Washington Square News

Westport, Connecticut

By Pamela Jew, Deputy Managing Editor

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Savvy + Grace, a local boutique, on Main Street in The Market Place Shopping Center in Westport, Connecticut.

Westport, Connecticut pulled out all the stops for WSN’s Creative Director, Rachel, and me. We took the Metro North Rail out of Grand Central, hopping on the last car with what we thought were seconds before the doors shut before our pitiful faces. It turned out the train was delayed by five minutes — time must not be of the essence to these Connecticut commuters.

After boarding the train, we bunkered down into a row across from the greatest college reunion I’ve ever seen. Five of them gathered around in opposing seats, laughing and mixing up a sake-lemonade concoction. Their words were slurred by the time we reached Stamford.

The train stops, and we’ve arrived to the promised land. Wikipedia had prepared me for an “affluent town,” and Westport did not disappoint. The train dropped us off in what at first seemed like the middle of nowhere, and our Ford Crown Victoria circa 1995 chariot pulled up to bring us right into the action of this “affluent” civilization.

Our taxi cab driver seemed a little too irritable for it to be just 11 a.m.; I assumed his mood mirrored his disdain for other college kids like us who flock to Westport for a weekend getaway. His snarky remarks and furrowed brow undoubtedly set the tone for what we were about to experience. We asked him to take us to Westport’s “downtown” area to which he abandoned us at a high-end strip mall — Tiffany’s, Blue Mercury, Patagonia and Anthropologie & Co. lined the main street that sat upon the town-dividing Saugatuck River.

Kids played cornhole in front of the Vineyard Vines as families passed by making their Saturday errands. Young couples wore matching plaid shirts, preteen girls strutted around in $128 lululemon leggings and grandmas accompanied their “grandbabies” into the Baby Gap. The locals characterized a perfectly-posed ad torn out of a Better Homes and Gardens magazine.

Across the street, white tents created a canopy over Westport’s seventh annual Maker Faire. The event was filled with food, music and locally-made innovations from 4 Paws Wearables, a light-up pet collar, to Tooth and Nail, which sells all your viking and barbarian needs for your next medieval event. Connecticut’s very own Silver Steel band played the soundtrack for the fair with hits like “The Little Mermaid’s” “Under the Sea.”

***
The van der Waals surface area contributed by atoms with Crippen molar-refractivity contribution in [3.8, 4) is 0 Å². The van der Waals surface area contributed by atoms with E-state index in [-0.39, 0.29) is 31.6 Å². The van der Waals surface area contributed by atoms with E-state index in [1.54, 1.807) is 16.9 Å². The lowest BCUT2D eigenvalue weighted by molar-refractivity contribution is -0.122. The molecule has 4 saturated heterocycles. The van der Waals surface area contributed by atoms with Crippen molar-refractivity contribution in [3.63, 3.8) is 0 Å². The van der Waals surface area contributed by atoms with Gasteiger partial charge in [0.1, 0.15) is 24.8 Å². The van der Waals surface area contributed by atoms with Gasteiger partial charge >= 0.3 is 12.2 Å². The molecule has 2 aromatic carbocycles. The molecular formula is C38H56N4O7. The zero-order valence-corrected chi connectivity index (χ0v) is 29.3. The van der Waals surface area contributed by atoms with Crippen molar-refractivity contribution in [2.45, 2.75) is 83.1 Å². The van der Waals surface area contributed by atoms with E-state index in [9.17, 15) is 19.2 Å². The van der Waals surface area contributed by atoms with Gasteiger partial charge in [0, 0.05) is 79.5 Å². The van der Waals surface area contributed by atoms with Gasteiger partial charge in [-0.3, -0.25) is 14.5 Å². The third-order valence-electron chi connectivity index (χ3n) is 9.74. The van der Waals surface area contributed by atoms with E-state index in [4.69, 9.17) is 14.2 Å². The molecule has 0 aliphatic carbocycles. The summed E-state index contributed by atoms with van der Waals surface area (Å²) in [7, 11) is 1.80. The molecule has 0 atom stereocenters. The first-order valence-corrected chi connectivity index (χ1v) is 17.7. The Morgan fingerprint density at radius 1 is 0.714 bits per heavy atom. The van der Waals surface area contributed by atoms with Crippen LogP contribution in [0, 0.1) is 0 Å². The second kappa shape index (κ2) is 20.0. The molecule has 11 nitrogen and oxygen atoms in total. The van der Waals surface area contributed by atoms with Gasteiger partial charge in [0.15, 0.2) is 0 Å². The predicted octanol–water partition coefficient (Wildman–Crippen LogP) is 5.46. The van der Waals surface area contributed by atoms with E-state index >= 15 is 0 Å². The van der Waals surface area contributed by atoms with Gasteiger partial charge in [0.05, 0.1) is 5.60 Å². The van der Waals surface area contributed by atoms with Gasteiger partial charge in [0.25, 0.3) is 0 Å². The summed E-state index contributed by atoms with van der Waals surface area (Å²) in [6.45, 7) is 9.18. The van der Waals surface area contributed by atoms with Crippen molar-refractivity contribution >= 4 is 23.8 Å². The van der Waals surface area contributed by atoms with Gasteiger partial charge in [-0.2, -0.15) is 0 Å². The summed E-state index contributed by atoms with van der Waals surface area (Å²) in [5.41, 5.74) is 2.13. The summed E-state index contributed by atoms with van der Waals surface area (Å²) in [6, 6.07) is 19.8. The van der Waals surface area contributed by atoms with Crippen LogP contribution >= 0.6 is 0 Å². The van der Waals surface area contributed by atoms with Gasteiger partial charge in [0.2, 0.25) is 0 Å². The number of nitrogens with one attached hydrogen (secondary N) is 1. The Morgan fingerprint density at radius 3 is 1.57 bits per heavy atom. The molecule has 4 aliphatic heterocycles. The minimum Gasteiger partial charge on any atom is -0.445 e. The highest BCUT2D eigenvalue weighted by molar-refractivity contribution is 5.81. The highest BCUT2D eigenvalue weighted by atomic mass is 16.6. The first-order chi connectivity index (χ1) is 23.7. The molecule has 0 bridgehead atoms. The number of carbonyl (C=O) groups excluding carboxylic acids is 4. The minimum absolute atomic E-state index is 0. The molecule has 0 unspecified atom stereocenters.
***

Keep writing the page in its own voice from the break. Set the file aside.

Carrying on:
In the parking lot dotted with food trucks next to the fair, more music played by a local band composed of middle schoolers whose proud parents watched on as they snapped pictures with their huge DSLR cameras.

There was also a strange PVC pipe contraption that emulated a row of pseudo cages, which housed children as they made crafts. One girl’s craft consisted of her just hammering paper.

Despite the grilled cheese food truck emitting gas and cheesy oils at the Maker Faire, residents of Westport seem to take their health seriously and have compassion for the environment. Green & Tonic, a health food chain, welcomes visitors to Westport’s downtown food scene — heads up, there’s not much else.

Outside the store, customers and passerbys could make mini sunflower pots and sample an ogre green smoothie that tasted more like bananas than whatever other health magic in it. As we deposed of our formerly smoothie-filled plastic cups, the skater boy with vegan veins employee boasted about Green & Tonic’s recent addition of compostable paper straws, remarking, “Here we’re all about loving the environment.”

From the few hours I spent there, I got a glimpse of a safe haven where the has-beens of New York City go after they’re hitched and the kids have popped out. So if you’re anything like me, visiting Westport was a flashback to everything I left behind in my whitewashed small town prior to NYU. But if you want a warm hug of suburbia, visit Westport for the afternoon and you’ll walk away happy from such a warm embrace.

Read more from Washington Square News’ “Talk of the Towns.” Email Pamela Jew at [email protected]

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About the Writer
Pamela Jew, Managing Editor of Under the Arch
Pamela is the Managing Editor of WSN’s up-and-coming magazine, Under the Arch, as well as a junior in Gallatin studying Consumer Culture and Ethnography. For a hot conversation starter, ask her about the summer she spent watching over 200 hours of Jake Paul videos because it’s every day bro. She’s from a town in the...
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